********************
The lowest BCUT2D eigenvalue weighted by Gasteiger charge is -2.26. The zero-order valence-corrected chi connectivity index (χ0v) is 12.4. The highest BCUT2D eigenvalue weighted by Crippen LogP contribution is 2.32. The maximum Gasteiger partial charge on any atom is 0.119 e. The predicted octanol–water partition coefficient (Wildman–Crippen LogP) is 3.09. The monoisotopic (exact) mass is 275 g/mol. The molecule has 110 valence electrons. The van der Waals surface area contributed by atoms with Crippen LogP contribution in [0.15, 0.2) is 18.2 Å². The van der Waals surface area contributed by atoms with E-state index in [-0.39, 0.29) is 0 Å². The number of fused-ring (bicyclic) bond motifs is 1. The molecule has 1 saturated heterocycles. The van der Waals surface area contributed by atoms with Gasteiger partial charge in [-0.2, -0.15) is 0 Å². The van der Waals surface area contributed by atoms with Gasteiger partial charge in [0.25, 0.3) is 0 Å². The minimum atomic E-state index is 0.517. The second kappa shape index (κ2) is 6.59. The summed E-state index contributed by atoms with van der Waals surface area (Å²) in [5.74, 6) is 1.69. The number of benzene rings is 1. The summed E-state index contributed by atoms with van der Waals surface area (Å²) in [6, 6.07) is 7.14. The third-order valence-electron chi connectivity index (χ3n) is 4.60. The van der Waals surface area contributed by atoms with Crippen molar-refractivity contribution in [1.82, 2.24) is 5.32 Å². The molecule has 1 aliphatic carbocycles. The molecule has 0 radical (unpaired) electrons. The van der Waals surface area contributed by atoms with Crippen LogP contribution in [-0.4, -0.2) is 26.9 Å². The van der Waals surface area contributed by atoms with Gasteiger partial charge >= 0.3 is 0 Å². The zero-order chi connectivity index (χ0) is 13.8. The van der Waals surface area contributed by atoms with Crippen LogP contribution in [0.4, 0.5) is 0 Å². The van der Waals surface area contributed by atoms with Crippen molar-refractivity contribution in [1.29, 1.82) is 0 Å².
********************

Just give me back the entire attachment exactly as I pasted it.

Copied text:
The lowest BCUT2D eigenvalue weighted by Gasteiger charge is -2.26. The zero-order valence-corrected chi connectivity index (χ0v) is 12.4. The highest BCUT2D eigenvalue weighted by Crippen LogP contribution is 2.32. The maximum Gasteiger partial charge on any atom is 0.119 e. The predicted octanol–water partition coefficient (Wildman–Crippen LogP) is 3.09. The monoisotopic (exact) mass is 275 g/mol. The molecule has 110 valence electrons. The van der Waals surface area contributed by atoms with Crippen LogP contribution in [0.15, 0.2) is 18.2 Å². The van der Waals surface area contributed by atoms with E-state index in [-0.39, 0.29) is 0 Å². The number of fused-ring (bicyclic) bond motifs is 1. The molecule has 1 saturated heterocycles. The van der Waals surface area contributed by atoms with Gasteiger partial charge in [-0.2, -0.15) is 0 Å². The van der Waals surface area contributed by atoms with Gasteiger partial charge in [0.25, 0.3) is 0 Å². The minimum atomic E-state index is 0.517. The second kappa shape index (κ2) is 6.59. The summed E-state index contributed by atoms with van der Waals surface area (Å²) in [5.74, 6) is 1.69. The number of benzene rings is 1. The summed E-state index contributed by atoms with van der Waals surface area (Å²) in [6, 6.07) is 7.14. The third-order valence-electron chi connectivity index (χ3n) is 4.60. The van der Waals surface area contributed by atoms with Crippen molar-refractivity contribution in [1.82, 2.24) is 5.32 Å². The molecule has 1 aliphatic carbocycles. The molecule has 0 radical (unpaired) electrons. The van der Waals surface area contributed by atoms with Crippen LogP contribution in [-0.4, -0.2) is 26.9 Å². The van der Waals surface area contributed by atoms with Gasteiger partial charge >= 0.3 is 0 Å². The zero-order chi connectivity index (χ0) is 13.8. The van der Waals surface area contributed by atoms with Crippen LogP contribution in [0.4, 0.5) is 0 Å². The van der Waals surface area contributed by atoms with Crippen molar-refractivity contribution in [1.29, 1.82) is 0 Å².